That said, in each of Austen’s novels, the money conveniently falls into place for couples who are brought together by love. Any family recriminations conveniently fall away, too.
A look into the era’s laws and practices makes it clear that things were rarely so tidy in real life. Marriages were regularly described as bargains and negotiated like business deals.
When a couple became engaged, that was considered a man’s binding promise to a woman and her family. Should a man back out of an engagement, then he could be sued by her family for something called Breach of Promise of Marriage.
Breach of Promise of Marriage
The idea behind a Breach of Promise of Marriage suit was that a man who’d jilted a woman had damaged not only the woman’s but also the family and father’s financial prospects. Her chance of finding another husband were lessened by the suitor’s rejection.
Knowing this context might add a little wrinkle to Edward Ferrars’s keeping his engagement to Lucy Steele in Sense and Sensibility. His ending the engagement might have resulted in her family bringing a Breach of Promise of Marriage suit against him.
Lawyers were regularly involved even for the more mundane things like marriage settlements, which we might think of as proto-prenups, or prenuptial agreements.
The family of the bride offered, or negotiated, a sum of money that she’d bring into the marriage, called a dower, dowry, or bride price. It wasn’t just an expectation for the exceedingly wealthy. Those of moderate means also entered into contracts that set up the financial terms of an upcoming marriage.
Widow’s Jointures and Pin Money
Lawyers helped draw up contracts stipulating things like widow’s jointures and pin money. Widow’s jointures were separate financial settlements for wives, to be paid should their husbands die first.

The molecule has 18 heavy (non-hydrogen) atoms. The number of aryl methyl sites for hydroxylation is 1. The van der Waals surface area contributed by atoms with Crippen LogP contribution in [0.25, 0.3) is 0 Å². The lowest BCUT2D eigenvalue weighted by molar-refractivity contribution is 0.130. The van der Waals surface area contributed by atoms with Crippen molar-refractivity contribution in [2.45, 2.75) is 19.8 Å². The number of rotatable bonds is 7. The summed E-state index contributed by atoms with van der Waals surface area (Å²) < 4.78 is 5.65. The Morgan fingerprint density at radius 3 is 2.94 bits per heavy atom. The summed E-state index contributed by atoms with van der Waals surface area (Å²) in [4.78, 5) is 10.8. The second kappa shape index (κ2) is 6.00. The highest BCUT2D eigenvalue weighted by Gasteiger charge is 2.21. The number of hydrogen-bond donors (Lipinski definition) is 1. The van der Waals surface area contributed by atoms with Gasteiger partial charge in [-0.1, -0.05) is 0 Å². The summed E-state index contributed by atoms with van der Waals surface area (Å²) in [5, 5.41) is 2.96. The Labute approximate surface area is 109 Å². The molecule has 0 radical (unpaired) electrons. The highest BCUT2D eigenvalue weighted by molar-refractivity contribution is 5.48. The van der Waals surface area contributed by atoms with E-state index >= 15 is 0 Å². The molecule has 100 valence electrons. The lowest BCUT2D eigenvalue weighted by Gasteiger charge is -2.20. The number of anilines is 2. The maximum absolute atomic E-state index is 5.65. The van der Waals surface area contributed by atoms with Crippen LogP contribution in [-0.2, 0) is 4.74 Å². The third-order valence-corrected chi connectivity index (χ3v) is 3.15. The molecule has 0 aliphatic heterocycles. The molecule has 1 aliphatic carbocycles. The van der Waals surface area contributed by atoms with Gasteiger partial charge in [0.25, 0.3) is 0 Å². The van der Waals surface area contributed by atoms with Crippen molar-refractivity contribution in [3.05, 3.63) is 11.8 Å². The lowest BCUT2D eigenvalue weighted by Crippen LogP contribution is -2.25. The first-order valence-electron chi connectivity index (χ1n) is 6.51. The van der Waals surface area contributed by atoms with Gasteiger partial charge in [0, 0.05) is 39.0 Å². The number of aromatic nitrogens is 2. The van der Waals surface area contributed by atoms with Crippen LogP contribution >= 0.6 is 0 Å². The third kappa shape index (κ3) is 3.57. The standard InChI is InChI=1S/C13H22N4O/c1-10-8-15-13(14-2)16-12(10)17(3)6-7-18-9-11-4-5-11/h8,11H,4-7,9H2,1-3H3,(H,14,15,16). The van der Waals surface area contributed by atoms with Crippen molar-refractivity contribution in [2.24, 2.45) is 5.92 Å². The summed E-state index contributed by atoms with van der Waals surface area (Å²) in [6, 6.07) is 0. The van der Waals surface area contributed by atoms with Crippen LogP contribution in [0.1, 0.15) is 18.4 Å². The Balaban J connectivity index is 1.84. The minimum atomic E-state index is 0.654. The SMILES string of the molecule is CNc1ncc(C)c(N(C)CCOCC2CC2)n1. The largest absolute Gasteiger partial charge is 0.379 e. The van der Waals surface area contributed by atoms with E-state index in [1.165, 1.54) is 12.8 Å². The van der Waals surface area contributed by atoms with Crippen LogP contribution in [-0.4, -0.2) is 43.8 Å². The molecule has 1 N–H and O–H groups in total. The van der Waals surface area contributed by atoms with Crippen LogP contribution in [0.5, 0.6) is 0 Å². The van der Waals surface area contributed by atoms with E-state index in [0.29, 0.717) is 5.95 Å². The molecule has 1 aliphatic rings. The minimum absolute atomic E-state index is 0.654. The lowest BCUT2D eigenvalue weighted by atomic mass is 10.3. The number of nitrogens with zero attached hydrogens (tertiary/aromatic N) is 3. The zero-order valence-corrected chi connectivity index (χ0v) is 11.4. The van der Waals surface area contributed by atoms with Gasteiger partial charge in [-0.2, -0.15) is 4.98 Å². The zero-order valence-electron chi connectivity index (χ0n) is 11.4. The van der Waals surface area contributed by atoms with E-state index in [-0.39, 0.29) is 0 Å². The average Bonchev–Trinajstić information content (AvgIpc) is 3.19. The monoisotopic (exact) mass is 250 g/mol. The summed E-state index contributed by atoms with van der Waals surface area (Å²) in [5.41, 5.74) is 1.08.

Pin money was a wife’s annual spending allowance. It was a small amount, set aside, so that it would be under her control, to spend as she’d like, after the marriage.
In Pride and Prejudice, Austen suggests that Elizabeth, after she marries Darcy, helps out Lydia and Wickham financially from time to time, out of her private funds. This would likely have meant from her pin money.
No Separate Property
A woman had to declare her pin money in the marriage contract because otherwise the wife’s property became, by law, the property of her husband. Married women could not own separate property in Britain until late in the 19th century.
Perhaps it now makes clear why couples with money, or with the expectation of future property or money, involved their parents in their engagements to be married. These parents, in turn, involved their lawyers.
Needless to say, divorce was extremely rare and only available to the most wealthy and powerful men. The marriage settlement, or contract, hence, laid out the potential economic conditions of the couple’s future, come what may.
Common Questions about Women, Finance, and Marriages in Jane Austen’s Novels
Today’s readers of Pride and Prejudice are often made deeply uncomfortable by Charlotte Lucas’s marriage to Mr. Collins.
Jane Austen’s fiction suggests that individual choice and romantic happiness ought to win out over economics and family pressures.
In Pride and Prejudice, Jane Austen suggests that Elizabeth Bennet, after she marries Darcy, helps out Lydia and Wickham financially from time to time, out of her private funds.